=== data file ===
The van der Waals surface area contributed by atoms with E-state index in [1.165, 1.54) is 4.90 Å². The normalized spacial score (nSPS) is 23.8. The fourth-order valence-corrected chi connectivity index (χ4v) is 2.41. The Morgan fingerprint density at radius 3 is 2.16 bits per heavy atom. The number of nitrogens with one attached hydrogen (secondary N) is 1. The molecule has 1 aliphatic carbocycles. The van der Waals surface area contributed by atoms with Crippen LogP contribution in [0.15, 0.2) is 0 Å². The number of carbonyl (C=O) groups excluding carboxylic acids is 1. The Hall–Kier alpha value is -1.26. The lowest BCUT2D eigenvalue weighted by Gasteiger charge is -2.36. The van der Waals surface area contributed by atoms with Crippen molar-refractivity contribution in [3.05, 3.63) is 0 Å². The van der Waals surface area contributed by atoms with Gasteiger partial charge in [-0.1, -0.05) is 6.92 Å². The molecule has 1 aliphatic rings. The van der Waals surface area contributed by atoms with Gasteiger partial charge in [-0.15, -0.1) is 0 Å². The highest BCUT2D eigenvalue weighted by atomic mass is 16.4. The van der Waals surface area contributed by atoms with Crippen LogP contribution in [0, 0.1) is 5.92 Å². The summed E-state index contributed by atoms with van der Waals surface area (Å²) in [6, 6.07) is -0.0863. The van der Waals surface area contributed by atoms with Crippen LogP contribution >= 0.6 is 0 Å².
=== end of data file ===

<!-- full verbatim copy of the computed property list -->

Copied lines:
The van der Waals surface area contributed by atoms with E-state index in [1.165, 1.54) is 4.90 Å². The normalized spacial score (nSPS) is 23.8. The fourth-order valence-corrected chi connectivity index (χ4v) is 2.41. The Morgan fingerprint density at radius 3 is 2.16 bits per heavy atom. The number of nitrogens with one attached hydrogen (secondary N) is 1. The molecule has 1 aliphatic carbocycles. The van der Waals surface area contributed by atoms with Crippen LogP contribution in [0.15, 0.2) is 0 Å². The number of carbonyl (C=O) groups excluding carboxylic acids is 1. The Hall–Kier alpha value is -1.26. The lowest BCUT2D eigenvalue weighted by Gasteiger charge is -2.36. The van der Waals surface area contributed by atoms with Crippen molar-refractivity contribution in [3.05, 3.63) is 0 Å². The van der Waals surface area contributed by atoms with Gasteiger partial charge in [-0.1, -0.05) is 6.92 Å². The molecule has 1 aliphatic rings. The van der Waals surface area contributed by atoms with Gasteiger partial charge in [-0.15, -0.1) is 0 Å². The highest BCUT2D eigenvalue weighted by atomic mass is 16.4. The van der Waals surface area contributed by atoms with Crippen LogP contribution in [0, 0.1) is 5.92 Å². The summed E-state index contributed by atoms with van der Waals surface area (Å²) in [6, 6.07) is -0.0863. The van der Waals surface area contributed by atoms with Crippen LogP contribution >= 0.6 is 0 Å².